Elections officials say their drop boxes are safer than USPS mail boxes

As the question of unofficial ballot drop-boxes continues ahead of Election Day, Southern California election officials describe the official collection system for mail-in ballots.

Monday, October 19, 2020
Elections officials say drop boxes are safer than USPS mail boxes
The official ballot drop boxes are a lot more secure than you think, and almost half of mail-in ballots are being collected this way.

LOS ANGELES (KABC) -- As the question of unofficial ballot drop boxes continues, Southland election officials described the official collection system. The official boxes are a lot more secure than you think, and almost half of mail-in ballots are being collected this way.

Speaking on "Eyewitness Newsmakers," Neal Kelley, the Orange County Registrar of Voters, described the drop boxes: "They are very large, a thousand pounds, quarter-inch steel, sturdy boxes ... They are designed with fire suppression systems as well as liquid damage protection. And so I'll tell you what, they're a lot more secure than a mailbox. And we have trusted mailboxes for decades and decades when it comes to vote-by-mail voting."

Whether voters know about the extra security, many are using the option as an alternative to the U.S. Mail.

"Voters are using them in high numbers - 45% of the ballots that we have had returned in L.A. County have come through our official drop boxes," said L.A. County Registrar-Recorder County Clerk Dean Logan.

Investigators are searching for the person who set a fire inside a ballot drop box in Baldwin Park on purpose, potentially compromising dozens of votes.

Though it's still a question how many will opt for in-person voting, election night early returns should be a much broader sampling this Nov. 3 because so many voters are using mail-in ballots. When ballots arrive for processing, the first step is checking the voter signature with the signature that's on file.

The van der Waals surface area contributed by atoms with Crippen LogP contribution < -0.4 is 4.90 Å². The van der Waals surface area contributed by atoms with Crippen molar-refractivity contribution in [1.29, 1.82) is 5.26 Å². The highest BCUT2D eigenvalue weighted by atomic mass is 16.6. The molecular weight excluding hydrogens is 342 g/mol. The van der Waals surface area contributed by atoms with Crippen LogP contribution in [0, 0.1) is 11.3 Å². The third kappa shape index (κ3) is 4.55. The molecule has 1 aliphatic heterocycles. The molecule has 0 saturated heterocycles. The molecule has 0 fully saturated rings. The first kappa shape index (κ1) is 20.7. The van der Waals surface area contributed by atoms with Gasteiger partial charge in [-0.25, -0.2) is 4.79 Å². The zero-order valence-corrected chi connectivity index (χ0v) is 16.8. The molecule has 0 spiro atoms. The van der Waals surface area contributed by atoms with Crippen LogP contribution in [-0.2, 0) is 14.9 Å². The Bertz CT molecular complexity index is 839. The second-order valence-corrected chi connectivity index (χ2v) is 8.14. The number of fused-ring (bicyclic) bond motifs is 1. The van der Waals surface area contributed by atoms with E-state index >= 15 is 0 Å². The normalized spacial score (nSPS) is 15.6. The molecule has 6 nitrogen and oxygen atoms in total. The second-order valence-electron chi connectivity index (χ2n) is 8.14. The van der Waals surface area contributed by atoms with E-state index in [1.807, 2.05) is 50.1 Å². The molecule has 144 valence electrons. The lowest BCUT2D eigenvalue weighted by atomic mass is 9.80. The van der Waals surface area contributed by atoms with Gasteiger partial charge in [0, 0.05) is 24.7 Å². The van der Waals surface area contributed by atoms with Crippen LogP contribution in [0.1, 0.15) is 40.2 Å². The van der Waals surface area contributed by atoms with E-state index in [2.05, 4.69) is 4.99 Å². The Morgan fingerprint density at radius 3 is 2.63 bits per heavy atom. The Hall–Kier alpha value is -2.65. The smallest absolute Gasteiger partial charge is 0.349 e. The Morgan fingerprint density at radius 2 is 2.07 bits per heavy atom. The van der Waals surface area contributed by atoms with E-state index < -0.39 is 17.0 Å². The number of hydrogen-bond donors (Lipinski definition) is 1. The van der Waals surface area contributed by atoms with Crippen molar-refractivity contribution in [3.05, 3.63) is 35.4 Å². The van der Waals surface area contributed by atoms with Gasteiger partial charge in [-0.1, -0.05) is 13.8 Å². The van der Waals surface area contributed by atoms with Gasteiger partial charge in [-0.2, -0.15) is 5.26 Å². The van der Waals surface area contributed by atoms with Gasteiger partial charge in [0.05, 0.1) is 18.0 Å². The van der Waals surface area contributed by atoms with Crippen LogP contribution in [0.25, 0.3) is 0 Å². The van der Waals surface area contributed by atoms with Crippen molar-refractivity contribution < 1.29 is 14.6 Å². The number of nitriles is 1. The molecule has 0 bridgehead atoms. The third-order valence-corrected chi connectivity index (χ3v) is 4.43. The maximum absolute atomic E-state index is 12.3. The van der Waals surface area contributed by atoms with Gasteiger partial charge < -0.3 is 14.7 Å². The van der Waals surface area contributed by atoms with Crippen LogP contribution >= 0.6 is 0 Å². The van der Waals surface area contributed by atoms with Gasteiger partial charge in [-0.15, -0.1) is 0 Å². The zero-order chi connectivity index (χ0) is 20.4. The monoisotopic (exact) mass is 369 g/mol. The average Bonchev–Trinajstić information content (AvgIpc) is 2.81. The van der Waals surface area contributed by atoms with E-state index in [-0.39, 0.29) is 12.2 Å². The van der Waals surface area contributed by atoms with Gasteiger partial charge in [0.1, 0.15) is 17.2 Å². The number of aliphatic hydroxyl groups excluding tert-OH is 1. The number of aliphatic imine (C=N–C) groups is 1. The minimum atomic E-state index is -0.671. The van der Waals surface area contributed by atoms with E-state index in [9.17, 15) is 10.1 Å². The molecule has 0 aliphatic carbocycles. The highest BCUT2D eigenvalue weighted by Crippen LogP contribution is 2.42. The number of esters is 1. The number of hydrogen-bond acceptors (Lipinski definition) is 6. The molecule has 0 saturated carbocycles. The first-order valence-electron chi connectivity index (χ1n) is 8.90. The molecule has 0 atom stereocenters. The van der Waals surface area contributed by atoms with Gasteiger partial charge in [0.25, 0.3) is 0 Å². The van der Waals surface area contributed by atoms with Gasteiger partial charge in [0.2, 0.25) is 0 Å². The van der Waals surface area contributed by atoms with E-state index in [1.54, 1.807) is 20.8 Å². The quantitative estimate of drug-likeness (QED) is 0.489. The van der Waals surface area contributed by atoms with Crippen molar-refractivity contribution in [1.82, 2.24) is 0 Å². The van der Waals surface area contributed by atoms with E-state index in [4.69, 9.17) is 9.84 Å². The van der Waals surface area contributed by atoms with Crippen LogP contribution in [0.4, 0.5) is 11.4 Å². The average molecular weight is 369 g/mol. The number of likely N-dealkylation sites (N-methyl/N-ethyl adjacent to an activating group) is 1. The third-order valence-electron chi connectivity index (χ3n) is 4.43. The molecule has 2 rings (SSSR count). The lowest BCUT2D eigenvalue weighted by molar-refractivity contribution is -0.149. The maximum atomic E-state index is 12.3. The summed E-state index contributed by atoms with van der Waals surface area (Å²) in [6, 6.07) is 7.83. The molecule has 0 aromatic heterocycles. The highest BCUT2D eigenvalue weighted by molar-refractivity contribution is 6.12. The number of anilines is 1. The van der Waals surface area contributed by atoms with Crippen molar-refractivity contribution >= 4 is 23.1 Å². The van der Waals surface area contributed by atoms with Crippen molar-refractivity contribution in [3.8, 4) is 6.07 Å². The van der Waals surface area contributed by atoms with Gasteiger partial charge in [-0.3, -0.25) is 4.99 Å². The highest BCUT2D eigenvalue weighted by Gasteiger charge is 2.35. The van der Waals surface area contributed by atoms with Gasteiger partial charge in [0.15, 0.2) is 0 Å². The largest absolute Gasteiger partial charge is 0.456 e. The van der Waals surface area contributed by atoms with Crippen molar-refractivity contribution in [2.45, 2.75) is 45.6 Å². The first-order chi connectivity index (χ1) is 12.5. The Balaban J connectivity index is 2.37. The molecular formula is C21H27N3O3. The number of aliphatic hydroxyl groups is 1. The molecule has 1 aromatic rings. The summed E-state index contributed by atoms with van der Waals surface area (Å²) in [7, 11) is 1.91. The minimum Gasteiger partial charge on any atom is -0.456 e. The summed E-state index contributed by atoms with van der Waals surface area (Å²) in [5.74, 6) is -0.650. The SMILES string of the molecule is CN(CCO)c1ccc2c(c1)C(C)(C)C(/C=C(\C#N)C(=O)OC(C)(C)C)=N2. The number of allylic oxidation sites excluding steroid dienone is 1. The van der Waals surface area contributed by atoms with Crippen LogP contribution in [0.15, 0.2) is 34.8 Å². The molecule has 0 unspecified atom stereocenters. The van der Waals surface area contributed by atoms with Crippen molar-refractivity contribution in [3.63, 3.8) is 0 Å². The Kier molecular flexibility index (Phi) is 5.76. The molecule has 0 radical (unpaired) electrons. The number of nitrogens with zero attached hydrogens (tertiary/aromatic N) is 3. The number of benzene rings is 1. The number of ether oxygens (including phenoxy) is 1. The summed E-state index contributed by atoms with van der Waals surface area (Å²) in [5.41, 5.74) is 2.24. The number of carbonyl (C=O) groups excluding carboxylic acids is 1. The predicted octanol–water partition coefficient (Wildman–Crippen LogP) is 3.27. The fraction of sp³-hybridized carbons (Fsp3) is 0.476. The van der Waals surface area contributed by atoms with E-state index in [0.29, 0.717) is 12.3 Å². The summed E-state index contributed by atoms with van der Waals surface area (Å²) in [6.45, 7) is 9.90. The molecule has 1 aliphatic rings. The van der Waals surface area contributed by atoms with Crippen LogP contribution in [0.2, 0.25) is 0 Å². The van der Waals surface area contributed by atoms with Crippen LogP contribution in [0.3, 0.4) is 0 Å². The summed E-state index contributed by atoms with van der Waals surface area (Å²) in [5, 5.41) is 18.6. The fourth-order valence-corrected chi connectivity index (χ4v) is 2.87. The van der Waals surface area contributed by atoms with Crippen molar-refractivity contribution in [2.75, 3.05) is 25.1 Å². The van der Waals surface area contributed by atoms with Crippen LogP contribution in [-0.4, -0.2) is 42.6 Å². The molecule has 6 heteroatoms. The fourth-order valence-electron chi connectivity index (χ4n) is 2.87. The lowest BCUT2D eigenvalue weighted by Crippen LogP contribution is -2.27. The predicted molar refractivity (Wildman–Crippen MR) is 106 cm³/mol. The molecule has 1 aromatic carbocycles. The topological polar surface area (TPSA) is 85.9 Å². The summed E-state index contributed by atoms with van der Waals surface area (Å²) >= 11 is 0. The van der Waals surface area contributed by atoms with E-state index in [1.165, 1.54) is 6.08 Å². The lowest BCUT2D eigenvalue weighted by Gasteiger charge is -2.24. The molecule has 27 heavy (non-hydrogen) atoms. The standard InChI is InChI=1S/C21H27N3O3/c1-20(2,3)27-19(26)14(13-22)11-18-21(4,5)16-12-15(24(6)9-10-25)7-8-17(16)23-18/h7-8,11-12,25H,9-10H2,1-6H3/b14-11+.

The County Registrars explained the law now allowing the extra step. Watch the video above for more details.

The ballots can be opened and scanned, and the totals stay secret until polls close at 8 p.m.

Kelley said, "We're scanning ballots and capturing the digital images. But all that data is held in suspense, and we cannot actually tally it until election night, and good reason for that. So, nobody knows the outcome of the election until we post at 8:05 on election night."

Information about Los Angeles County's election process can be found here, And details for Orange County are here.

Some unofficial California Republican Party mail ballot drop boxes have been removed, according to the elections officials. If the GOP continues to use unofficial drop boxes, they need to be properly staffed for signatures. The law allowing what's called ballot harvesting requires the third party to sign the envelope while the voter is watching.

Thursday is the deadline for the California Republican Party to remove unofficial ballot boxes across the Southland, but the group says it does not plan to comply with the state's orders.

The state attorney general issued a cease and desist order.

The L.A. Registrar said, "In addition to the state's cease and desist order to the state party, L.A. County sent a cease and desist order to those individual locations including churches," Logan explained, "We have received responses from some of those churches. Some of them claiming that they that they never had the boxes, others saying that they are no longer using them."

Kelley said, "The difficulty is with these unofficial boxes if they're unmanned or unattended. And in that case, you can't sign over your ballot to somebody or designate somebody to take the ballot. That's the problem."

The California secretary of state has a signup option for a voter to track their ballot though the process. Sign up here for "Where's My Ballot."

The program also included Sonja Diaz, founding director of the UCLA Latino Policy and Politics Initiative. She has a lengthy study on the importance of voters of color growing with every election.

Diaz says, "Our studies show that 30 percent of Americans that will cast a ballot on November third are non-white. This is really important and will only continue to increase for foreseeable generations."